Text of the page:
Intercargo: Crew Change Dilemma is "Reaching Farcical Proportions"

Seafarer health screening at the Port of Singapore before the COVID-19 shutdown, January 2020 (PSA)
Seafarer health screening at the Port of Singapore before the COVID-19 shutdown, January 2020 (PSA)

Published Jul 27, 2020 3:54 PM by The Maritime Executive

As efforts to resume crew change proceed in fits and starts in ports around the world, bulker trade association Intercargo raised a warning Monday that the situation is becoming untenable for seafarers and shipowners. 

According to the association, the main obstacles for crew change are 1) finding commercial air travel between the crew source countries and port states; and 2) a lack of commitment from port states' health and immigration authorities to facilitate seafarer travel. 

“The situation is reaching farcical proportions," says Dimitris Fafalios, the association's chairman. "We have seen crew changes refused because a COVID test could not be carried out within the prescribed 48-hour window before the crew’s arrival, despite the journey to the port taking three days.  In some other countries which claim to allow crew change, in fact this happens only if crew can be replaced with the country’s nationals.”

Intercargo reports that about 35-40 percent of the seafarers on cargo ships are over their contracts and 10 percent have been on board for more than a year - a technical violation of the Maritime Labor Convention (MLC).  

"This is inhumane and countries should bear full responsibility for it. Some governments are not facilitating the crew change even for their own citizens. This includes imposing all possible restrictions on crew change in their home country, restricting flights and applying policies which do not allow seafarers to fly to foreign countries to join ships," said Jay K. Pillai, Intercargo's vice-chairman. "More and more countries are prohibiting crew change, though they welcome the cargoes the ships bring to support the welfare of their society."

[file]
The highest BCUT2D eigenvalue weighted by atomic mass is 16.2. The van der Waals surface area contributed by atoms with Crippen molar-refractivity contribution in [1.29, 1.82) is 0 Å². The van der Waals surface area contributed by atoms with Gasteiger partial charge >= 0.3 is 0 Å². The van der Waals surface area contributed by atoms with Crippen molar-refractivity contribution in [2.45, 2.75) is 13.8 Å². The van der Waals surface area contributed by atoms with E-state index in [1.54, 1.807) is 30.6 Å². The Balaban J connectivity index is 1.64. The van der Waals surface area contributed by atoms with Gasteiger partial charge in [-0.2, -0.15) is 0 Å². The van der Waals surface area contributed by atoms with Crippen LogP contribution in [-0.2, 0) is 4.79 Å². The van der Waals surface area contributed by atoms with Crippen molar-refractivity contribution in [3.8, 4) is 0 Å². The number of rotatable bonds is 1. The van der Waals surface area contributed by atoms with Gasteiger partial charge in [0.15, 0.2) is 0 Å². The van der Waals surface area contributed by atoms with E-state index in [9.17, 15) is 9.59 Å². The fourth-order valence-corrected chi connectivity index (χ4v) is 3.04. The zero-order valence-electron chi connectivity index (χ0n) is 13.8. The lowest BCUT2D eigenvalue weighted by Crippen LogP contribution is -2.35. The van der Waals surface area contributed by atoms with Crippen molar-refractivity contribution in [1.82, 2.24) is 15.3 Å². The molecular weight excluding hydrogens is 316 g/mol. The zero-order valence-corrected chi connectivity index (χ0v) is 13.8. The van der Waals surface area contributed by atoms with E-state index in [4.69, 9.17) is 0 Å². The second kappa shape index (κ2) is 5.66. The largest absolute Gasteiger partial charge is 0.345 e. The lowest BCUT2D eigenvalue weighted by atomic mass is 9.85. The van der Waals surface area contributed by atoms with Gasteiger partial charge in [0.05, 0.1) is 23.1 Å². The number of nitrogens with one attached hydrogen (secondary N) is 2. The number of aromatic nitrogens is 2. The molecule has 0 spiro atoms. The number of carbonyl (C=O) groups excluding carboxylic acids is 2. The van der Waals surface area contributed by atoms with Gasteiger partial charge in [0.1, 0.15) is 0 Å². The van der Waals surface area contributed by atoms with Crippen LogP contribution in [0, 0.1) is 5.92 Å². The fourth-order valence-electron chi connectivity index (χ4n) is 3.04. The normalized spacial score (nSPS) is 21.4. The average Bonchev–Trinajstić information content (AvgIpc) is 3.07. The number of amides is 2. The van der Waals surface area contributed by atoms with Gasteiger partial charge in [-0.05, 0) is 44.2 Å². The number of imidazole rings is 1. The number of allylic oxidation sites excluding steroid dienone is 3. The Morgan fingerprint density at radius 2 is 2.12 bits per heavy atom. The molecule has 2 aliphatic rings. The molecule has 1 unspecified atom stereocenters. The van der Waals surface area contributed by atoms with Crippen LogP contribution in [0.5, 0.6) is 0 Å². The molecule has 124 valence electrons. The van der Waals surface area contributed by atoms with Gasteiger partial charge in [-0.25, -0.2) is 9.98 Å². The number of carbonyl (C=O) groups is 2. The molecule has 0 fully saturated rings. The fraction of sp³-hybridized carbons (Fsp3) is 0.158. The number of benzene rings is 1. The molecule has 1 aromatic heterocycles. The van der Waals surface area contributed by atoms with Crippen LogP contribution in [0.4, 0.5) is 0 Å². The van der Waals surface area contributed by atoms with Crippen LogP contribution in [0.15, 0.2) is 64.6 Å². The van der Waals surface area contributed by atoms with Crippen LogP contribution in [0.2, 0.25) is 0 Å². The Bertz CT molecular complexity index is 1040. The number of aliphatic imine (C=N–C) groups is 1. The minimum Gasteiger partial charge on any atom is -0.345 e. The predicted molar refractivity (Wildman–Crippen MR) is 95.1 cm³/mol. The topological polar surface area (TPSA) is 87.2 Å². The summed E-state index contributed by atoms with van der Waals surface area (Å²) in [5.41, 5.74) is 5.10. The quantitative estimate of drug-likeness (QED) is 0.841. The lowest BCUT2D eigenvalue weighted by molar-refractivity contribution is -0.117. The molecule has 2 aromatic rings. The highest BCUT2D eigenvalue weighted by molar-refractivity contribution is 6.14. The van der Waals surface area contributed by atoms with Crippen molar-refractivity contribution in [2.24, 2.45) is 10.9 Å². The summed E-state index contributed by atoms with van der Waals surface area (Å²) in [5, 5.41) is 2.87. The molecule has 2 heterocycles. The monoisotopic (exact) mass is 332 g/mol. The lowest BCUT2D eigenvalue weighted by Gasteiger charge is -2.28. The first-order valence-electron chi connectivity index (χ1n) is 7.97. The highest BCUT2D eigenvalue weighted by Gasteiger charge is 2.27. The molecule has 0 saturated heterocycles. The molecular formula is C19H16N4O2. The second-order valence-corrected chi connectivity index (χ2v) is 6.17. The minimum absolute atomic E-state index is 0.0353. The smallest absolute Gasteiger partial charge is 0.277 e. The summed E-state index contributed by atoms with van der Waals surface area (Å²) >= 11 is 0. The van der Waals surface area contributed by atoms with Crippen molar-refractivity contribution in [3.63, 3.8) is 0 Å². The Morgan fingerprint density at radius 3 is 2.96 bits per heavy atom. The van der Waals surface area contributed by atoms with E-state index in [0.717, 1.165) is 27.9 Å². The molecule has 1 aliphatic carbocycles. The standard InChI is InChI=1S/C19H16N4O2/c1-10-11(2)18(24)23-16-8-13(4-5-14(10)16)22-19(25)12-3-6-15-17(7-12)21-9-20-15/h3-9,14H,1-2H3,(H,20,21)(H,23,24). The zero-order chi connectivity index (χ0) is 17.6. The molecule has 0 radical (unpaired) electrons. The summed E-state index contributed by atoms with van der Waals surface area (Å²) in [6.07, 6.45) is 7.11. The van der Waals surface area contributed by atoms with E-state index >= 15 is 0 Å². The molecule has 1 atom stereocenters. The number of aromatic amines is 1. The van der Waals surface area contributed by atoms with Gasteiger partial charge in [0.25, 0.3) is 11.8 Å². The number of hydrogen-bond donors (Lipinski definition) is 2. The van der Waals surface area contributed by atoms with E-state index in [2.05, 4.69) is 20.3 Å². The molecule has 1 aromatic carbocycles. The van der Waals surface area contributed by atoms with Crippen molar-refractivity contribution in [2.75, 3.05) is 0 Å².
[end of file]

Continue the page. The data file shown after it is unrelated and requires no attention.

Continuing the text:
Intercargo's warning comes as some Asian port states backtrack on reopening their borders to seafarers, imposing more stringent conditions for entry. In June, Hong Kong lifted a requirement for prearrival COVID-19 testing, but it reimposed it effective July 10. Arriving seafarers must now obtain a PCR test with a negative result within 48 hours prior to departure from their place of embarkation. If a seafarer arrives without acceptable test results, it is the company's responsibility to make arrangements for the person to return to their country of origin. Singapore has also tightened up its transit policies again, imposing a 14-day pre-departure self quarantine requirement for arriving crew and giving priority to Singaporean ships and outbound crew only.

The International Chamber of Shipping (ICS) recently called on all shipowners to adhere strictly to crew change protocols, citing alarming reports of ship managers and individuals failing to comply with national guidelines - including reports of seafarers arriving in Singapore with COVID-19 symptoms. “The industry cannot afford to lose the faith and support of governments. The irresponsible actions of a small minority could potentially lead to the shutdown of crew change processes at important shipping hubs, impacting the vast majority of seafarers and shipowners who are acting in accordance with the protocols," ICS said.